But those thoughts conflict with the Christian teaching that God puts souls in humans. This is how I comfort myself during my repeated annoyance that we're pregnant again, and I have to be a big fat creaky toad for another year. Given those realities, deliberately manipulating conception seems to be attempting to play God with small human beings. At the same time, I don't know that it's deliberately manipulating conception if you try to get pregnant soon after your previous child since, again, you can't make the baby appear on your timetable. We can get rid of babies once God puts them on earth, but we can't make babies appear when we want.

All this chatter has gotten me to where I understand what's weird about calling close-in-age children "baby bunching," or anything else: It assumes that people can plan conception. Now, you can decide whether to have sex, but once you have, conception is a natural result that you really can't completely control. You may be able to guide it, and that seems generally unobjectionable. But attempting to guide fertility is different from attempting to control it. We just like to pretend we can arrange childbearing into whatever constellations suit our fancies.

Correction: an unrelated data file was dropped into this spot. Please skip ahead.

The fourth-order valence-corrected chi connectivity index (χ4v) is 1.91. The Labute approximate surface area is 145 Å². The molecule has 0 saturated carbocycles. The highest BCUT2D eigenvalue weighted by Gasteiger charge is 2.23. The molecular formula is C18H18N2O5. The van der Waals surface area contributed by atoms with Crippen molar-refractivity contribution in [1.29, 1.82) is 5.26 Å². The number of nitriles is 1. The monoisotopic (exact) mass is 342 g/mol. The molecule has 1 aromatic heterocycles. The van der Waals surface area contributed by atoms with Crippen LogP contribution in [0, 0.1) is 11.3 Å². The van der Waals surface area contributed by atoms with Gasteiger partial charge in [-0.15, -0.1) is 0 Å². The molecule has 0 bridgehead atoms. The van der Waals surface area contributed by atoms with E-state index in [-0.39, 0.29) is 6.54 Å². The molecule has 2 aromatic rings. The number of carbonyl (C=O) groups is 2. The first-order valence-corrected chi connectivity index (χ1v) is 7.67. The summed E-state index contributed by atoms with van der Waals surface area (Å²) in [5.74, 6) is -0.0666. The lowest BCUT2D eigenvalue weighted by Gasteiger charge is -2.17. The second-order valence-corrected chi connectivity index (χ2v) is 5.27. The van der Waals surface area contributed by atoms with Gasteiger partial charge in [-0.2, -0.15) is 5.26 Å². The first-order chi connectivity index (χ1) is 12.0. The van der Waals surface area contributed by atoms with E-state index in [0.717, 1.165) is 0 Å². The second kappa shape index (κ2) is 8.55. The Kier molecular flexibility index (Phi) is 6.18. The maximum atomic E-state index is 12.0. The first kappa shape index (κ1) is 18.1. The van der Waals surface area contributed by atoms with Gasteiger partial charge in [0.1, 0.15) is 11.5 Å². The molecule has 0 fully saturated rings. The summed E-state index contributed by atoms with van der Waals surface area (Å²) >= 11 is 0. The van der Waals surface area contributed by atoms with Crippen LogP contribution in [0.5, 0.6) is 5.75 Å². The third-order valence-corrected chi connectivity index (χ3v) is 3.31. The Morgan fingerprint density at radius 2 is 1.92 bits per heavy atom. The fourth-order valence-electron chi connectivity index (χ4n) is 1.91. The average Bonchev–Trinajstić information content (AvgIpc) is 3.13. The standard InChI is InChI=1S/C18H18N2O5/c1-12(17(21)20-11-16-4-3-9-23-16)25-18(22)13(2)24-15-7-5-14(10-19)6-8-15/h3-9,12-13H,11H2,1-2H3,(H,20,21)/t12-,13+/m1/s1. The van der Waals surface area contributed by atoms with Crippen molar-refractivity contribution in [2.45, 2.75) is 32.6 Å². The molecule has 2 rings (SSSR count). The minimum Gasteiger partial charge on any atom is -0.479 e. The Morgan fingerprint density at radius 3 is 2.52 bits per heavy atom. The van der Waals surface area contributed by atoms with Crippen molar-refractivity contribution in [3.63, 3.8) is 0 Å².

I recently read a speech from a young lady who poignantly discusses this topic.
I think that we are pathologically terrified of risk and I think that we have this enslavement to our own ideas of respectability, our own ideas of our life plan, our commitments, our existing duties such that something as radically changing as a new life doesn’t fit in with those existing duties. To accept that life would be the irresponsible choice, and that’s the framework from which a lot of people are operating.
Read the whole thing.

Image by John C. Abell.


  1. I love that speech. Hot dang. Nail on ze head.